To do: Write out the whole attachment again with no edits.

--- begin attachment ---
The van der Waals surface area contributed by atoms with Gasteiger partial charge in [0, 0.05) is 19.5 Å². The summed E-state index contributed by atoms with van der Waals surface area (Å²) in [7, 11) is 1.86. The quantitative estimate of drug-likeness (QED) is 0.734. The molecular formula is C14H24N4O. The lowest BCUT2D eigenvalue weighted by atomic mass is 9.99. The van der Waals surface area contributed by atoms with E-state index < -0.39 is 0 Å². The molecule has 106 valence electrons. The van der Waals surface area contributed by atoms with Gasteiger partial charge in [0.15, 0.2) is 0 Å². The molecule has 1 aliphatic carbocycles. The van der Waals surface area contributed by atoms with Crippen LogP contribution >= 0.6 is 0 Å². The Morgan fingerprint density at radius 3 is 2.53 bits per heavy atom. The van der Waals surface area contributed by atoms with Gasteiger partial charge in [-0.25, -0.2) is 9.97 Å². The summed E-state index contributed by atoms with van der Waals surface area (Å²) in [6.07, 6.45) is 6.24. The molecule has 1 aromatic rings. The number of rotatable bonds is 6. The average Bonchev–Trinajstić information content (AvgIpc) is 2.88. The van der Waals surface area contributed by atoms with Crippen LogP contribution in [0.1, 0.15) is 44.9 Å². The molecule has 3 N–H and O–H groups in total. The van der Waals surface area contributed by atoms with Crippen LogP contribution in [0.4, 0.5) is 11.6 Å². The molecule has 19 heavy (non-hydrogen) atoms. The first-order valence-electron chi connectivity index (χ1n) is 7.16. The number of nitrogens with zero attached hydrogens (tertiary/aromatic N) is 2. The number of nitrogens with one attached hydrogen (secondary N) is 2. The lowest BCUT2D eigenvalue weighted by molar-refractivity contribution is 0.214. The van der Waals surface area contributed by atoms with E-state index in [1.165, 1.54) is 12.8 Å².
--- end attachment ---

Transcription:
The van der Waals surface area contributed by atoms with Gasteiger partial charge in [0, 0.05) is 19.5 Å². The summed E-state index contributed by atoms with van der Waals surface area (Å²) in [7, 11) is 1.86. The quantitative estimate of drug-likeness (QED) is 0.734. The molecular formula is C14H24N4O. The lowest BCUT2D eigenvalue weighted by atomic mass is 9.99. The van der Waals surface area contributed by atoms with E-state index < -0.39 is 0 Å². The molecule has 106 valence electrons. The van der Waals surface area contributed by atoms with Gasteiger partial charge in [0.15, 0.2) is 0 Å². The molecule has 1 aliphatic carbocycles. The van der Waals surface area contributed by atoms with Crippen LogP contribution >= 0.6 is 0 Å². The Morgan fingerprint density at radius 3 is 2.53 bits per heavy atom. The van der Waals surface area contributed by atoms with Gasteiger partial charge in [-0.25, -0.2) is 9.97 Å². The summed E-state index contributed by atoms with van der Waals surface area (Å²) in [6.07, 6.45) is 6.24. The molecule has 1 aromatic rings. The number of rotatable bonds is 6. The average Bonchev–Trinajstić information content (AvgIpc) is 2.88. The van der Waals surface area contributed by atoms with Crippen LogP contribution in [0.1, 0.15) is 44.9 Å². The molecule has 3 N–H and O–H groups in total. The van der Waals surface area contributed by atoms with Crippen LogP contribution in [0.4, 0.5) is 11.6 Å². The molecule has 19 heavy (non-hydrogen) atoms. The first-order valence-electron chi connectivity index (χ1n) is 7.16. The number of nitrogens with zero attached hydrogens (tertiary/aromatic N) is 2. The number of nitrogens with one attached hydrogen (secondary N) is 2. The lowest BCUT2D eigenvalue weighted by molar-refractivity contribution is 0.214. The van der Waals surface area contributed by atoms with E-state index in [1.165, 1.54) is 12.8 Å².